We don’t have to be physically in a desert to consciously strip away the layers of egocentricity that distort our clarity. By shutting out the noise that distracts us, we can transform ourselves into an appropriate desert of open receptivity. As the Lubavitcher Rebbe stated: “Without question, the material world and your everyday needs distract you from living meaningfully.” While this is the theme oft-repeated in this Torah portion, in my opinion, it’s only half of the picture. Focus on that idea alone (as great as it is) and we’re missing out on a really great paradox.           

The Jewish Paradox

The first line ends with God’s command to Moses to take a census. Rashi, the medieval commentator, teaches us to understand this to mean the following: that God loves us and counts us, just like we like to count our prized possessions. We are not counted by ability, wealth or status, but by identity – signaling that we are unique, precious and beloved. No two people are alike, no one can contribute to the world in the same way, and so, we are singularly purposeful.

On the one hand, we are elevated, each soul, a precious and unique possession, and yet on the other, we should be lowly, like a barren desert, indistinguishable and insignificant as shifting sand. So which is right? The Jewish answer is, of course, that both are right. It’s a Jewish paradox.

In fascinating research done at the Stanford Business School, Jim Collins was able to provide answers as to why some companies are visionary and successful and others are not.  It seems to depend on the companies’ ability to chose between contradictory concepts, and the ability to embrace both sides of the coin, adopting a strategy known as the “genius of the and” and rejecting thinking characterized as “the tyranny of the or.”  Being limited by either/or thinking isn’t good for corporations and it certainly isn’t good for people either.

When it comes to receiving the Torah, we must humble ourselves, create the space to take it in and learn, at times, to focus on our collective identity rather than our individual identity. As Marianne Williamson says, “When the ego steps back, the power of God steps forward.” But when it comes to living the Torah, we must stand tall and be counted and know who we are. We are created and yearn to reach our highest possibilities. Being a light unto nations and repairing the world is simply not a job for wimps.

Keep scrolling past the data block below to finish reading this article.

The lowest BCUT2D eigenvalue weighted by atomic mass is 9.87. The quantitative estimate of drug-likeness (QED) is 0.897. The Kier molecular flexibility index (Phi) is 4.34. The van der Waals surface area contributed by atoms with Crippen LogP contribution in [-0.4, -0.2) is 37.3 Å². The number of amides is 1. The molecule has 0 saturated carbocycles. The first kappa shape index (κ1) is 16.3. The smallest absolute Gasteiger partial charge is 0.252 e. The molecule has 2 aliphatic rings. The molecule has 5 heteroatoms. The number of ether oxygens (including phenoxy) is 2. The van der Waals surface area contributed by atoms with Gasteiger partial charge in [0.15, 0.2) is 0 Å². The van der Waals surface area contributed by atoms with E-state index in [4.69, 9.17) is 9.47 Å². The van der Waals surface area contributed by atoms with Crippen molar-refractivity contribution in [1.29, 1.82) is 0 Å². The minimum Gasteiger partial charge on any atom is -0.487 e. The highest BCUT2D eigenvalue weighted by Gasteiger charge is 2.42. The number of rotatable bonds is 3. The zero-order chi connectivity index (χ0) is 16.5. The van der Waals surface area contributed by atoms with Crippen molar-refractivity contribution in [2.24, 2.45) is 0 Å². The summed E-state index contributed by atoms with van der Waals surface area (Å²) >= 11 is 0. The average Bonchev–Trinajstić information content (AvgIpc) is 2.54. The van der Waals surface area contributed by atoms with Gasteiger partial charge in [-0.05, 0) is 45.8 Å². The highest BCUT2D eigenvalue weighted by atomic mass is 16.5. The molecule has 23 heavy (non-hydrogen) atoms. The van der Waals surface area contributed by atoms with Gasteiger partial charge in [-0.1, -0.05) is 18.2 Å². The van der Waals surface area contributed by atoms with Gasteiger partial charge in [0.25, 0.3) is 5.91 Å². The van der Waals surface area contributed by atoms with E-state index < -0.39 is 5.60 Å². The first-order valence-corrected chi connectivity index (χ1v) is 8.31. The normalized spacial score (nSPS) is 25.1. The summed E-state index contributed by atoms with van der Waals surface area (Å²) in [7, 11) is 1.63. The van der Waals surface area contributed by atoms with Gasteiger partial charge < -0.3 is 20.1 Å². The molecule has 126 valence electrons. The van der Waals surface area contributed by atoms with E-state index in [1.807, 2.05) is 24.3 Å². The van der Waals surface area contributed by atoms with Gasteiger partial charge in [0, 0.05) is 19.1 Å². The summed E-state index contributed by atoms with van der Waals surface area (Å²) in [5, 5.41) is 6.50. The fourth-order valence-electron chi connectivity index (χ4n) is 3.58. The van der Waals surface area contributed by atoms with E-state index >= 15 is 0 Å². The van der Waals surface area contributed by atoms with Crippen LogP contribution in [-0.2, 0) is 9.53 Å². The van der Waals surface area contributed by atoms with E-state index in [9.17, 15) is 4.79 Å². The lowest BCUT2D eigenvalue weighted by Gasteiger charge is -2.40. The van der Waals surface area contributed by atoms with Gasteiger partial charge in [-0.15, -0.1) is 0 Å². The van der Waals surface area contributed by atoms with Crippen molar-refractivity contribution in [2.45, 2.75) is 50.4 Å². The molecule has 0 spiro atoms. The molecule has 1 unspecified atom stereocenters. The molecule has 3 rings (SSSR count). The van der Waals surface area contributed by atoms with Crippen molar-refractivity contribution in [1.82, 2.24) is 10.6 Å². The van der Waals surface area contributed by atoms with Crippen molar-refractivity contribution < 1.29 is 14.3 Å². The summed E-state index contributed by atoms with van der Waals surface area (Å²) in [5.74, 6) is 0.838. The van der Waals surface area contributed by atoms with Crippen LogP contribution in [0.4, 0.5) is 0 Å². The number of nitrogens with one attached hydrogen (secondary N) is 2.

The paradox is that we must always be simultaneously embracing both sides of the coin if we are to understand either side of the coin, and that is a lesson, not just in preparation for Shavuot, but for any time of the year.

Internalize & Actualize:

  1. Write down five things that take up the majority of your time on a daily basis. Now, write down five things you would do and focus on if you had the time. This week, cut out ten minutes of each day to focus on one of those five. By the end of the week you will have spent more than an hour on something you find meaningful that you had previously not made time for.
  1. Think about someone or a situation that silences you–where you feel you had no say or that no one would listen to your opinion. How does that make you feel? Now write down what you want to say to that person or in that situation. Can you think of some practical ways you can begin to get that message across and reclaim your voice?
  1. We all struggle with our ego at times. And more often than not, it leads to avoidable problems. Where in your life could you use more humility? What do you think would change if you could lessen your ego?